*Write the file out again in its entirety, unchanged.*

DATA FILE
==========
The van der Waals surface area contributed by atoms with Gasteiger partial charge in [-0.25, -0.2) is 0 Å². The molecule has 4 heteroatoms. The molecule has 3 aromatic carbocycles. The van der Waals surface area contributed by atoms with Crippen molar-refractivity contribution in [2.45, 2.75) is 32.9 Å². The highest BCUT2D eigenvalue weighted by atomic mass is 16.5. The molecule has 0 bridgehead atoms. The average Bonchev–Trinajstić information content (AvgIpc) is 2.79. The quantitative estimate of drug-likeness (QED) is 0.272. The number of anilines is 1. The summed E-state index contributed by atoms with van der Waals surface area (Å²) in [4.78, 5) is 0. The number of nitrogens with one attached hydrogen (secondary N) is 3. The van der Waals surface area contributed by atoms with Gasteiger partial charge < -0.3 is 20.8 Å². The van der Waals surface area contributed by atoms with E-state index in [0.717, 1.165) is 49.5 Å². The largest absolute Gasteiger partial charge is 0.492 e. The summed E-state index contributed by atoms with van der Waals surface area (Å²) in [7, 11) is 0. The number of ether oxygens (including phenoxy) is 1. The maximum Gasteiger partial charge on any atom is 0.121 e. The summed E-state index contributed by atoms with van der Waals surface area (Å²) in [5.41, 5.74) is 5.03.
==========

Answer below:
The van der Waals surface area contributed by atoms with Gasteiger partial charge in [-0.25, -0.2) is 0 Å². The molecule has 4 heteroatoms. The molecule has 3 aromatic carbocycles. The van der Waals surface area contributed by atoms with Crippen molar-refractivity contribution in [2.45, 2.75) is 32.9 Å². The highest BCUT2D eigenvalue weighted by atomic mass is 16.5. The molecule has 0 bridgehead atoms. The average Bonchev–Trinajstić information content (AvgIpc) is 2.79. The quantitative estimate of drug-likeness (QED) is 0.272. The number of anilines is 1. The summed E-state index contributed by atoms with van der Waals surface area (Å²) in [4.78, 5) is 0. The number of nitrogens with one attached hydrogen (secondary N) is 3. The van der Waals surface area contributed by atoms with Gasteiger partial charge < -0.3 is 20.8 Å². The van der Waals surface area contributed by atoms with E-state index in [0.717, 1.165) is 49.5 Å². The largest absolute Gasteiger partial charge is 0.492 e. The summed E-state index contributed by atoms with van der Waals surface area (Å²) in [7, 11) is 0. The number of ether oxygens (including phenoxy) is 1. The maximum Gasteiger partial charge on any atom is 0.121 e. The summed E-state index contributed by atoms with van der Waals surface area (Å²) in [5.41, 5.74) is 5.03.